Elie Wiesel Foundation hosts conference on Uyghur genocide to bring Jewish ‘community into this fight’

Gathering comes after the organization issued its first-ever grants to organizations combating China's treatment of the Muslim Uyghur community

From an early age, Elisha Wiesel watched how his father approached “living Jewish values on the world stage whenever they’re needed,” he recalled in an interview this week with eJewishPhilanthropy

So when Wiesel became chairman of the Elie Wiesel Foundation for Humanity two years ago, he felt it crucial that the best way to honor the memory of his father, the Holocaust survivor and Nobel Peace laureate and writer, would be for the foundation to devote itself to a crisis half a world away from Auschwitz — advocating for the Muslim Uyghur community in China. 

Beginning on Wednesday, the foundation, in collaboration with World Uyghur Congress and several other groups, is slated to hold a two-day event called “Disrupting Uyghur Genocide Conference” at the 92 Street Y in New York, with the goal of bringing awareness to the largest mass detention based on ethnic and religious identity since World War II, while also calling for immediate international action. The conference is the largest-ever interfaith gathering of its kind, and first to be run with a Jewish organization, according to Wiesel, who told eJP that the “intent is to bring members of the community into this fight.” 

“The reason that I was inspired, and that we as a board were inspired, to tackle the Uyghur question is that right now the biggest bully on the planet is the Chinese Communist Party,” Wiesel told eJP ahead of the conference.” They are the ones who in an industrialized fashion, supported by technology and the bureaucracy of [the] state, are pursuing the persecution of the Uyghur people,” who are mostly Muslim.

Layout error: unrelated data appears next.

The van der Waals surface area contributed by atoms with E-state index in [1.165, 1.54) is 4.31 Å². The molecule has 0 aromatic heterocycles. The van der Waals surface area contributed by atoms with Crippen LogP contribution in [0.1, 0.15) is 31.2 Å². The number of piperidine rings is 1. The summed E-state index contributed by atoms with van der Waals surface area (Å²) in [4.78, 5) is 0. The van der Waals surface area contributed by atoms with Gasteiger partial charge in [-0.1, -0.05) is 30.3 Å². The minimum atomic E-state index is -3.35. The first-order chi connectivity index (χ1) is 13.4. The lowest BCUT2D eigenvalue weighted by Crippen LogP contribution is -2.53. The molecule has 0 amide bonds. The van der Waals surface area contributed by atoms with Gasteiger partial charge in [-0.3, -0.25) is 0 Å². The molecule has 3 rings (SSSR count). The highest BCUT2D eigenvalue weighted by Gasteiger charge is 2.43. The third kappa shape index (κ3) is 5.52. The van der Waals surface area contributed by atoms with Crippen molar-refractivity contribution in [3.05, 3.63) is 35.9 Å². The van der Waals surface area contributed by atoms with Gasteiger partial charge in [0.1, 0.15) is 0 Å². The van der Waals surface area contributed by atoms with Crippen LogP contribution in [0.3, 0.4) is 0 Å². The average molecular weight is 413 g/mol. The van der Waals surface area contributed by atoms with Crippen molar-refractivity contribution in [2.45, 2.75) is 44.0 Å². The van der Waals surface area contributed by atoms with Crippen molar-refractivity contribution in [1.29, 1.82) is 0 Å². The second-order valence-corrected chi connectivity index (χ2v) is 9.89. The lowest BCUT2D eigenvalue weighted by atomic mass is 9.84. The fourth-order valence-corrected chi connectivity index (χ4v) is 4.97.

Ahead of the conference, the partnership kicked off on Tuesday night with a VIP reception “Made in China” art exhibition in Manhattan’s Chelsea neighborhood, featuring installations that spotlight the human cost of sundry goods that have ties to human rights abuses happening in the Xinjiang province of western China — formally known as the Xinjiang Uygur Autonomous Region — and call out organizations like Tesla, Nike and Apple that have yet to cease their exploitation of Uyghur forced labor. 

Wiesel said that planning the event “brought a lot back to me of thinking about my father, who in the 1950s and ’60s traveled to the Soviet Union and learned about the Soviet Jewry movement and learned about their needs.”

“He wasn’t afraid at all to pick a fight with the Soviet Union, which at the time was the biggest bully on the planet from a human rights perspective,” Wiesel recalled of his father, who died in 2016. 

The U.S. State Department estimates more than 1 million civilians have been arbitrarily imprisoned in the Xinjiang province since at least 2017 while China is committing crimes against humanity against Muslim Uyghurs in an effort to create a single-ethnic state. The State Department describes the crimes as arbitrary imprisonment and torture, forced sterilization, forced labor and restrictions on freedom of religion and expression.

In July, the foundation, which was founded in 1986, announced the first beneficiaries of its inaugural grant-making cycle, selected based on their commitment to advocating for the Uyghur community. The grantees in Uyghur advocacy included the World Uyghur Congress, Uyghur Human Rights Project, World Jewish Watch and Ana Care & Education. 

In addition to Wiesel, several notable leaders across the Uyghur, Jewish, Muslim and political realms are expected to participate in the conference, including Dolkun Isa, president of World Uyghur Congress; Eric Dinowitz, New York City Councilmember; Laura Murphy, policy adviser on the Uyghur Forced Labour Prevention Act at the Department of Homeland Security; Nury Turkel, commissioner of the U.S. Commission on International Religious Freedom and author of No Escape: The True Story of China’s Genocide of the Uyghurs; and Mihrigul Tursun, Uyghur camp survivor.